In the Footsteps of Crazy Horse by Joseph Marshall

Published by Harry N. Abrams 

Summary:  11-year-old Jimmy gets teased at his reservation school for having light skin and blue eyes, not looking like a real Lakota.  His grandfather decides to help him one summer by taking him on a journey through Nebraska, Wyoming, and Montana to learn about the famous Lakota warrior Crazy Horse.  Through the places they visit and his grandfather’s stories, Jimmy learns about Crazy Horse’s life, his courage in battle, and his wisdom in knowing when not to fight.  Grandpa’s stories, in italics, make up the majority of the narrative.  When Jimmy returns to school and faces the boys who have bullied him, it’s clear he has absorbed the lessons Grandpa was trying to teach him.  176 pages; grades 4-7.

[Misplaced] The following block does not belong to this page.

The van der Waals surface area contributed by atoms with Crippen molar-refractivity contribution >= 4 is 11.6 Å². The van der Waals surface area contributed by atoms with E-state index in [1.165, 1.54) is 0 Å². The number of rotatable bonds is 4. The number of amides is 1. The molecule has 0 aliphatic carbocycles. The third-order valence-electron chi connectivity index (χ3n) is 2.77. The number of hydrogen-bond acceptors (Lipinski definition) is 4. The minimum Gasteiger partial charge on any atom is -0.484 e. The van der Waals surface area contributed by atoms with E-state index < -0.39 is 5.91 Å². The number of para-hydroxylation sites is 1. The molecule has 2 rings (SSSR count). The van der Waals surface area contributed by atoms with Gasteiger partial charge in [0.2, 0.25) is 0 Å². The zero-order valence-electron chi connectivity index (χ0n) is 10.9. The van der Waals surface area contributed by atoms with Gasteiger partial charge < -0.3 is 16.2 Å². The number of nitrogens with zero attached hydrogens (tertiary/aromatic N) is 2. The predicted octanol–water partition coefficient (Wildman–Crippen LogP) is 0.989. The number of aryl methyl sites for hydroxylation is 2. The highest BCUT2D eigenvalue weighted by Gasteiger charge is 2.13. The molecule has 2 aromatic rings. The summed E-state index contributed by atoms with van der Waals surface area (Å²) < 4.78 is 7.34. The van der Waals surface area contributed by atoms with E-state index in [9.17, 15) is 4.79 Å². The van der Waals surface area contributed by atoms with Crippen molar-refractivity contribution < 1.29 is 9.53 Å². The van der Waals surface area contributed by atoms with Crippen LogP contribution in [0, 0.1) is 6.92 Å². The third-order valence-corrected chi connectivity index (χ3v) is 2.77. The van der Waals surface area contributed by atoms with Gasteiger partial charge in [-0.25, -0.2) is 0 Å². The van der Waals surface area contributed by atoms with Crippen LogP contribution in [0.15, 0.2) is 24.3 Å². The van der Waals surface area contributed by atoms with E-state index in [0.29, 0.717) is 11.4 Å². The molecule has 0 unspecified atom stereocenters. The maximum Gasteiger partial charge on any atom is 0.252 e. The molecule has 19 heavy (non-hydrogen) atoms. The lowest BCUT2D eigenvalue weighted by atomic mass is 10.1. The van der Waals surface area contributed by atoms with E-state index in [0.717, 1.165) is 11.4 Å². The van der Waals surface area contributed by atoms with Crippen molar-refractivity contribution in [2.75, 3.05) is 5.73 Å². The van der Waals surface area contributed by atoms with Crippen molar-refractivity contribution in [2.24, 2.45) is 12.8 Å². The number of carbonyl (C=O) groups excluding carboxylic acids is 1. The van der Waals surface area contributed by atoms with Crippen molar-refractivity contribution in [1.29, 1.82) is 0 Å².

Pros:  History buffs will enjoy this recounting of various battles between Native Americans and the “Long Knives” who gradually took over their lands in the nineteenth century.  The stories are told from the Lakota perspective, undoubtedly a bit different from what appears in a lot of history textbooks.  Ultimately, there’s no getting around the sadness of this part of American history, but the courage and strength of the Native Americans are what is emphasized.

Cons:  Jimmy seemed a little young for an 11-year-old, hanging on his grandfather’s every word, and frequently asking, “For reals?”.  It would have been interesting to get a more detailed look at his life on the reservation.

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